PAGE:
I write about design and how it encompasses our lives, everything around us. I try to inform those of us who are non-designers how to see it and how to recognize just how it impacts our thinking and sways us in different areas of the marketplace.
This past Sunday was Mother’s Day, a day of a different kind of recognition. A day of celebration and thanks to our mothers for raising us and showing us the way in our young and formative years.
A long time ago, a woman named Ann Reeves Jarvis started Mother’s Day Work Clubs in West Virginia as a way to teach women the proper way to raise children, make them aware of sanitary conditions around their homes, and how to help them with treating colds and influenza. That was before the Civil War. Eventually other noted women took up the cause for championing mothers, among them Julia Ward Howe, a suffragette.
A few years before the Great War, Ann’s daughter Anna Jarvis petitioned for making a holiday to recognize all mothers for their unique contributions to families everywhere. After much campaigning and speaking and getting ears in Congress to listen, President Woodrow Wilson signed a proclamation making Mother’s Day a national celebration on the second Sunday in May starting in 1914. Anna later protested the eventual commercialization of the occasion, including the greeting cards that followed.
In 1982, the Susan G. Komen for the Cure Foundation was formed by Nancy Goodman Brinker, the sister of Susan G. Komen. Susan had died two years previously from breast cancer at the age of 36, and Nancy was moved to do something in Susan’s honor to make women and everyone around aware of and to contribute to fighting breast cancer. That movement launched meetings, rallies, and events such as marathons, eventually getting a symbol in the form of a folded pink ribbon.
Just how those two things—Mother’s Day and the fight against breast cancer—came together is something that I’m not totally certain will not become blurred in the public eye of history. In 2006, Major League Baseball issued pink bats to be used in the games being played on Mother’s Day. Since that 2006 introduction of pink bats, the color has been extended to uniforms and equipment, including baseballs with pink stitching.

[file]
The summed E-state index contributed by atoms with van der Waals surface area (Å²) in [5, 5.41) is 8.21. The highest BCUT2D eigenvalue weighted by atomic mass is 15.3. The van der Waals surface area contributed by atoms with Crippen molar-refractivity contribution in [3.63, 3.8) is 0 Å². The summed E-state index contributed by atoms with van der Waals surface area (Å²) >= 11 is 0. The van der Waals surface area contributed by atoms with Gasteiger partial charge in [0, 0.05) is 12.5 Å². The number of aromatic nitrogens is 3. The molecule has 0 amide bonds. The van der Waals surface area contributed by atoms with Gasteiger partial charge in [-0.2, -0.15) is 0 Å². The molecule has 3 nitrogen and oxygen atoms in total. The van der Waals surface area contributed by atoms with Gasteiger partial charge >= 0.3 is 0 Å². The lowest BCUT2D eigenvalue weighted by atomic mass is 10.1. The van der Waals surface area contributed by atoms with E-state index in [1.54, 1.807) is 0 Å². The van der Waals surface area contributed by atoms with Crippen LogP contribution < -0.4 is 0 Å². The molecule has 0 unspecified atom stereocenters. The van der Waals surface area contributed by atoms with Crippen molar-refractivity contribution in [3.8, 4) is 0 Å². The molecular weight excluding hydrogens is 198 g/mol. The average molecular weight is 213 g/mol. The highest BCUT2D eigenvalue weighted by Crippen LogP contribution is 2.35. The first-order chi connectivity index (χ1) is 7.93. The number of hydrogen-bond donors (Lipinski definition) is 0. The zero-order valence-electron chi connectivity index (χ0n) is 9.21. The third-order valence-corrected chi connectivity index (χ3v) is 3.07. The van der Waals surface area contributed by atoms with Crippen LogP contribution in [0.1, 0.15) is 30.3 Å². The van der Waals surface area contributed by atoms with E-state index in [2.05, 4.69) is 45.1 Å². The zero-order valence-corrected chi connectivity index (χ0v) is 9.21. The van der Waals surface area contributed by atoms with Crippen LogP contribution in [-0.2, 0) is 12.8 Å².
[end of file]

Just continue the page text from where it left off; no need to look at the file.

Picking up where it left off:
Then other sports got involved. The PGA Tour showed the color this past Sunday with the golfers wearing various shades of pink. Major League Baseball was in full bloom as well.
Which brings me to marketing. I’m not sure just which organization started using pink first, but as far as marketing and promoting with that color, it’s now a contest. And that contest has raised a few barbs in the past ten or so years.
The Komen Foundation has litigated to use the color exclusively, if not also the ribbon. Even the wording “for the Cure” is a sticking point. The organization Uniting Against Lung Cancer was warned by Komen to not use the above wording and not to use the color pink. Over 100 charities have received similar warnings.
The PGA Tour has no affiliation with the Komen Foundation. It gives its charitable donations to the Donna Foundation, which “raises funds for ground-breaking breast cancer research at Mayo Clinic and women living with breast cancer”. The Donna Foundation is also the “charity of the day” at the Players Championship near Jacksonville, Florida.
This apparent confluence of charities and a long-time national celebration is relatively new. The idea of stealing promotional material is not.
And just how did Mother’s Day get paired with these charities? I don’t know. Wearing pink at these events promotes getting money, yes. But it also promotes a certain inclusive clubbiness, like it or not. Because of social media these days, if you’re not wearing the color, you’re a pariah.